By Margaret Stadtwald
On Monday, December 16th, Erik Reader assumed the role of Greater Muscatine Chamber of Commerce and Industry (GMCCI) President and CEO following the retirement of Greg Jenkins. As Reader acclimates to his new role, he will bring both experience and new ideas to the position.
Reader grew up in Geneva, Illinois. He attended college at Western Illinois University where he met his future wife. The couple lived in Saint Charles, Illinois before spending five years in Dallas, Texas. Reader and his wife then returned to Pekin, closer to her family. After six years, the Readers relocated to Rock Island where he served as the Executive Director of the Development Association of Rock Island.
During his time in Pekin and Rock Island, Reader gained experience and expertise working with non-profit organizations. In Pekin, Reader served on the Mainstreet planning committee and worked for Startup Peoria, a non-profit that helped local small businesses. Reader also co-founded Bike Peoria, a group focused on increasing biking opportunities in the area.
Recently, Reader saw that the GMCCI had an opening for a new President and CEO. It piqued his interest. “When I see a like-minded organization, I want to dive in and learn more about it,” he shared.
As Reader researched the GMCCI, several features stood out to him. “In a lot of communities, [the convention and visitors bureau and chamber of commerce are] separate entities . . . they don’t always work well together. I noticed that they’re under one roof [here] and that’s not something you see a lot. It seems like there are some good things going on here.” After Reader reached out to the GMCCI, he took the opportunity to apply and eventually accepted the job.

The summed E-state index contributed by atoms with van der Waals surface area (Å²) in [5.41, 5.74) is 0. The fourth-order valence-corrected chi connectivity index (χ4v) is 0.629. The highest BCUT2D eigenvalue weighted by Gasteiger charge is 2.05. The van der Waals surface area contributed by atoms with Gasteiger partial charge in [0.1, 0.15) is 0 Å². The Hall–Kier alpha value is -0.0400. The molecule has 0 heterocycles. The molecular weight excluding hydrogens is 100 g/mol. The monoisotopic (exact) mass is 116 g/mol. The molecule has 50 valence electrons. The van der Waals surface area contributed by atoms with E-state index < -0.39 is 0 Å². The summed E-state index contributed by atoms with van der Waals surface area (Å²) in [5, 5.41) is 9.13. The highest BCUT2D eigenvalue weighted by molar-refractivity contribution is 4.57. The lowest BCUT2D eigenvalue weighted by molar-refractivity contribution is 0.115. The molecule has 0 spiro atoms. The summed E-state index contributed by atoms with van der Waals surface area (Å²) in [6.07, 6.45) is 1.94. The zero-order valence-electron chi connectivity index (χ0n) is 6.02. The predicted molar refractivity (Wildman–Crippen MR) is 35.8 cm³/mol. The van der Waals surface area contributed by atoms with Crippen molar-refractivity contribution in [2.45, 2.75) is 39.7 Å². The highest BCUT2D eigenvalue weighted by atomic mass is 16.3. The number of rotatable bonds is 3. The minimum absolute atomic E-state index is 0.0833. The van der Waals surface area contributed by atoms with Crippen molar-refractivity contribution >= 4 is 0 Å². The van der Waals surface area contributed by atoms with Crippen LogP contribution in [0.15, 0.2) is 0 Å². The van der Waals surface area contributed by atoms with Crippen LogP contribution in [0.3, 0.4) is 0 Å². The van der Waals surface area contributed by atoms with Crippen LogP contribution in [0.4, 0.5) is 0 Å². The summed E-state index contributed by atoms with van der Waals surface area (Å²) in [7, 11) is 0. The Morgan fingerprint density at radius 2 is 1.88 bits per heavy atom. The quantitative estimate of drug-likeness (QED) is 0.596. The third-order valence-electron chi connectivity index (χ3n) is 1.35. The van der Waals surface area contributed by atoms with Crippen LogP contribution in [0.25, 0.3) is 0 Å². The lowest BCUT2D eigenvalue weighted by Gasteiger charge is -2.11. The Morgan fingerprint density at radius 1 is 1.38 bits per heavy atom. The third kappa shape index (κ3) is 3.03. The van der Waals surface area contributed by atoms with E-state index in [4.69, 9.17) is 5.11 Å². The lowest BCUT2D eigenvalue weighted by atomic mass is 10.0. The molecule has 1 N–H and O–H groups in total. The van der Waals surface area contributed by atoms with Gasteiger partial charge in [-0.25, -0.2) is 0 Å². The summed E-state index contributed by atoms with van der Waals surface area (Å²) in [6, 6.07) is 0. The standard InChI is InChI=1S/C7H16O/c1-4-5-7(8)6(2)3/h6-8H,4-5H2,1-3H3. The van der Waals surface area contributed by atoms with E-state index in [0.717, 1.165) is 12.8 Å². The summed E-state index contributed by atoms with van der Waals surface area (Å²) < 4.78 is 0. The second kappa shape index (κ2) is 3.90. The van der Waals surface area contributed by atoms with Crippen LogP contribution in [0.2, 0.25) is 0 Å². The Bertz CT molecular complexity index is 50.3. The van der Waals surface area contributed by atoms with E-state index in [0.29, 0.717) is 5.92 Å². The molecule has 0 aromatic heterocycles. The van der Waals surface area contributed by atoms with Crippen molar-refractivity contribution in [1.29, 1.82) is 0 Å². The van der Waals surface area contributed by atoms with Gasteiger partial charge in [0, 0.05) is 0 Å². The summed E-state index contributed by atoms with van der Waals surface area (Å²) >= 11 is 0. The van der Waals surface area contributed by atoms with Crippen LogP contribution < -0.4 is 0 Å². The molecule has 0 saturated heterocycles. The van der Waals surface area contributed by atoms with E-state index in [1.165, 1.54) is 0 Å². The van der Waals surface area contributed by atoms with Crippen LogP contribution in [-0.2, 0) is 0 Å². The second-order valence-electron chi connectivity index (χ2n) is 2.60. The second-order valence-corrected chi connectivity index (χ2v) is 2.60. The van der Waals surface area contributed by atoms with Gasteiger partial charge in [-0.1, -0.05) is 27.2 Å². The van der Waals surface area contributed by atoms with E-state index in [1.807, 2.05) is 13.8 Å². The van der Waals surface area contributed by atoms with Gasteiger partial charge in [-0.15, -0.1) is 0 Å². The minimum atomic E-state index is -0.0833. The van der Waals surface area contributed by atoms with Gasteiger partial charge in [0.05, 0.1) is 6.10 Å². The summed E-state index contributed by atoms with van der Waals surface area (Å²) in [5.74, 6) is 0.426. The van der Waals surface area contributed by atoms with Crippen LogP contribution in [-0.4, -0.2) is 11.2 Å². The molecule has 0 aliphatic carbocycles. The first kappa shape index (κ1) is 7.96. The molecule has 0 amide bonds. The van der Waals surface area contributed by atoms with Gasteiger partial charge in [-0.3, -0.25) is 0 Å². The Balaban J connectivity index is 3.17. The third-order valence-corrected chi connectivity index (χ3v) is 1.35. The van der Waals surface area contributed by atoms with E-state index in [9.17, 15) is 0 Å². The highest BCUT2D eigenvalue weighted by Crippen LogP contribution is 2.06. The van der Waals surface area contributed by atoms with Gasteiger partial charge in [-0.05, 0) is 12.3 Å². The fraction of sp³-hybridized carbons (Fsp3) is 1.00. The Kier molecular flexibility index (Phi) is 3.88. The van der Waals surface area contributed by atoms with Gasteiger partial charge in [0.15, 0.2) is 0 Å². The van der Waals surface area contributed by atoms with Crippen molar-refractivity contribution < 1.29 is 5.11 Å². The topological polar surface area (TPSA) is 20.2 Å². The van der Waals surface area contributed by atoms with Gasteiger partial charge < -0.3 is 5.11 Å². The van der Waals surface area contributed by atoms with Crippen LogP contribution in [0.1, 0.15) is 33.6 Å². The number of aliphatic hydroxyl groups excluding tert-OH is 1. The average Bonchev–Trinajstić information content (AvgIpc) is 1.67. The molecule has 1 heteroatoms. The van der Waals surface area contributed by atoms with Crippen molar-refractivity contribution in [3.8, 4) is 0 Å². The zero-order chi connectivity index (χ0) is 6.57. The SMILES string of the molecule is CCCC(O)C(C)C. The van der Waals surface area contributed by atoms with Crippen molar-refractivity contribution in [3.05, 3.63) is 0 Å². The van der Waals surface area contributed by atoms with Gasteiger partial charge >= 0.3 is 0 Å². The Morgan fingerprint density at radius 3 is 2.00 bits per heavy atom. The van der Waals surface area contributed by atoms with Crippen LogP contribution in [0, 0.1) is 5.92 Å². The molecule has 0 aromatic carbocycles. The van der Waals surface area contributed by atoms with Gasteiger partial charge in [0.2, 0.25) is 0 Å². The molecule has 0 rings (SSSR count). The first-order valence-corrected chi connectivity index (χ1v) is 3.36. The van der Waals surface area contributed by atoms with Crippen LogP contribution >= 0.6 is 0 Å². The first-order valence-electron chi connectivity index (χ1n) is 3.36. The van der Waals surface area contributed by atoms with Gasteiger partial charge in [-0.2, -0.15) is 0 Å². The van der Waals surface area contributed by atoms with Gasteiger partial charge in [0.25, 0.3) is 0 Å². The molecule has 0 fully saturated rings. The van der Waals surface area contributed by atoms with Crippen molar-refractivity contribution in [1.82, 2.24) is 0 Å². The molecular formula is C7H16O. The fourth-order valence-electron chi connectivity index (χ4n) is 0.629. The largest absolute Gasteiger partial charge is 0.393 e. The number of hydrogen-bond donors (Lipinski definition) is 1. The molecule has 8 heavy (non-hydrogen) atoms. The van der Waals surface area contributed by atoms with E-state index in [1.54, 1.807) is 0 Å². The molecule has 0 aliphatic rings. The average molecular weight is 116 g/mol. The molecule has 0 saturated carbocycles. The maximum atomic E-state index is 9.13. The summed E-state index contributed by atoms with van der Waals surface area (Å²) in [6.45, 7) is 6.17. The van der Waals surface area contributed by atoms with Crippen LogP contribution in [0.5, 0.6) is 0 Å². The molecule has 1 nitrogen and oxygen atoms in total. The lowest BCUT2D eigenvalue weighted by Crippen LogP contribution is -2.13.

Now that Reader has taken up his post, he looks forward to using Muscatine County’s positive features to move it forward. Reader identified the area’s, “tons of natural resources,” as a draw for tourism.
Reader also found the region’s varied industries a benefit, stating Muscatine County benefits from having, “a strong and diverse industrial base.” While working in Pekin and Rock Island, he found having only one large industrial employer (Caterpillar and John Deere respectively) created economic stress when they had layoffs. By having multiple employers, he believes Muscatine County can avoid economic downturns more easily.
Finally, Reader finds Muscatine’s, “active community stakeholders,” and, “pretty generous philanthropy,” beneficial forces.
Utilizing these resources, Reader will tackle what he identifies as Muscatine’s greatest challenge, changing perceptions. In every city he assisted, Reader found that negative attitudes about a place, paired with a lack of information for outside communities, made it difficult for them to grow and thrive. By building a more positive identity, providing accurate information about economic opportunities, and investing in local businesses, Reader believes he can help bring more economic growth to Muscatine County. As he starts working with the team at the GMCCI, Reader looks forward to answering the question of, “how do we broadcast the good things going on here?”